Breast Cancer

That Moment

This is a hard one to write. It’s personal, it hurts, but talking to a sweet friend yesterday, I realized it’s important to share. Unfortunately someone else will have “that moment” in their own way. And I want them to know that I understand and that you are not alone. We’ve been through so much in the last few months that this day somehow feels like a lifetime ago. But the emotions are still raw when we talk about it. This entire post was written through teary but determined eyes…

That moment that you never want to happen. That phone call you never want to get. Those words you never want to hear. You. Have. Cancer.

I’ll never forget it. Monday, December 1, 2014 at 2:35 p.m. I just returned from picking the kids up from school. As I walk in the house and the kids are unpacking their book bags, I see Jason still holding the phone, with an unrecognizable look in his eyes. His whole body looked distressed. He couldn’t even find words as he motioned for me to come into our room. I’m trying to process. Asking him, what is it? Running through every family member in my mind thinking that something happened to one of them. What could possibly have him so shaken? He is physically shaking.

He closes the door. Shaken to his core. Tears in his eyes. “Your doctor called. It’s… You have… It’s cancer.”

God dammit.

My heart sank for a second and everything whirled through my head. We hugged and cried and simultaneously felt our world shatter and turn upside down.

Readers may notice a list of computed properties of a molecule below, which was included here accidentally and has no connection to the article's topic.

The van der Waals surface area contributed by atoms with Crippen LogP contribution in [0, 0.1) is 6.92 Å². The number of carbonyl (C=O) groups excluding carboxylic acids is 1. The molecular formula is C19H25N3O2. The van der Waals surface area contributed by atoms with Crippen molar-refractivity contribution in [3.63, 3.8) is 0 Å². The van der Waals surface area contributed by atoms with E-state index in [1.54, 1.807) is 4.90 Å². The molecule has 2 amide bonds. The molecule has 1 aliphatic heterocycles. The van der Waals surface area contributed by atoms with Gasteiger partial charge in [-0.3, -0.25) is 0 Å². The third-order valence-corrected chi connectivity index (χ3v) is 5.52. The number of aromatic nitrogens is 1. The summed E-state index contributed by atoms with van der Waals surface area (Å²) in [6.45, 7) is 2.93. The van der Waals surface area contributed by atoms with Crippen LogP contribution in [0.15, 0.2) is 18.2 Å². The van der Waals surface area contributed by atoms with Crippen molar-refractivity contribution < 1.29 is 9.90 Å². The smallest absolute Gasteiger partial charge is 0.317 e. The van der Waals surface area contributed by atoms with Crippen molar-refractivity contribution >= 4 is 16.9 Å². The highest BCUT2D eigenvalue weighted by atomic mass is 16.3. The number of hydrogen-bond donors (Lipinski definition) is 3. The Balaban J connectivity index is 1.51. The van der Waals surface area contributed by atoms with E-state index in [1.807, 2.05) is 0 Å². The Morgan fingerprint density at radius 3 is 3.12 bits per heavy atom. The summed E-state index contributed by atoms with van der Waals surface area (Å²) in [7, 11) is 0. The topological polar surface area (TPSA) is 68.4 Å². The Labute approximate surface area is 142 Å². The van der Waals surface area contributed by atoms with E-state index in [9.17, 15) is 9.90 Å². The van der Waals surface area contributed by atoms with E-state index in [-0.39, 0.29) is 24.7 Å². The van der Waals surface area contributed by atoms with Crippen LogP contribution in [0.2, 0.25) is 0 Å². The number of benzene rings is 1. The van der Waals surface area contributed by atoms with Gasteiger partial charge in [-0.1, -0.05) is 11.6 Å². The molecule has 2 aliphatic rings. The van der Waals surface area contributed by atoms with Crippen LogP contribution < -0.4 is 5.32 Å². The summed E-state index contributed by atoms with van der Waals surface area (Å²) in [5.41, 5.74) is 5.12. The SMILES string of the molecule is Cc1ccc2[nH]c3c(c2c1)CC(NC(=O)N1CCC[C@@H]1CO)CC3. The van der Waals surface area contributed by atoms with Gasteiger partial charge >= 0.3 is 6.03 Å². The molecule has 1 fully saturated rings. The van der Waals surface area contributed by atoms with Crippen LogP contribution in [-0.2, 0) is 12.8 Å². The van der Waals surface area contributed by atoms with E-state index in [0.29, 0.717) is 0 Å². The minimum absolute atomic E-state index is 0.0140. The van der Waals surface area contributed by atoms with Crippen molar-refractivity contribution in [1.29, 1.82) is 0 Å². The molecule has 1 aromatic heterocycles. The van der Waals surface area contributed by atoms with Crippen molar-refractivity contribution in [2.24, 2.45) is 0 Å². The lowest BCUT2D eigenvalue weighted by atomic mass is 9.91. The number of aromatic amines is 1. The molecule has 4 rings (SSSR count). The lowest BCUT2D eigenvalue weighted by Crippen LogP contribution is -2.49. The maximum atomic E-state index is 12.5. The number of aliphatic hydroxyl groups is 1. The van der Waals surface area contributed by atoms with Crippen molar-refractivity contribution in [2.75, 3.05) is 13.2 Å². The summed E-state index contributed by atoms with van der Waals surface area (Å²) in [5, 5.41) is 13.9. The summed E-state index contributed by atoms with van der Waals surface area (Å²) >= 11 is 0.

I called my doctor back. She sweetly and sadly confirmed and we scheduled an appointment with her the next day at 1:00 p.m. to go over, in detail, the results of the biopsy. Surreal and slow doesn’t begin to describe the next 22.5 hours until my appointment with my surgeon. My heart physically aches for those who have to wait longer for that doctors visit.

Holy shit. I have breast cancer. And the kids need a snack and have homework to do. We cried, hugged, told each other that it’s going to be okay. Though neither of us believed it at that moment.

Jason took care of the kids and I called my parents. Then close friends. Then texted those I couldn’t reach. We are going to need all the support we can get. We somehow got through the day and dinner and kids to bed.

Survival instinct kicked in. I made Jason reach out to his friends. He’s going to need support as much as anyone. I have cancer, but the weight of the world just fell directly on his shoulders.

That day was the dividing line in my life. Everything that had happened before cancer. And now everything that will happen after cancer. Nothing would ever be the same.

That night going to bed, we just laid there looking at each other. Like we were searching each other’s soul for an answer that neither of us had.

Mom and Dad were here by the next morning. Nobody could sleep. I think they left their house around 3 or 4 a.m.

At 1:00 p.m. on Tuesday, the doctor confirmed everything. She laid out our plan of action including a barrage of testing that week and meeting with the oncologist so that I could start chemo as quickly as possible. While simultaneously thinking, oh my God this is really happening, it was also a relief. I had a result, granted not the one I wanted, but a result and a plan of action.

It was at that moment I knew. I knew I would fight this with all of my being. I was scared shitless and ready to tackle this beast. I was scared of everything, except for the cancer. Scared of all the tests… What if they find it in my bones? Scared of chemo. But not scared of the cancer. Jason kept saying, you’re worried about all the wrong things. Nope. I have my eye on the prize, being cancer free. I just absolutely hate all the stuff I have to do to get there.

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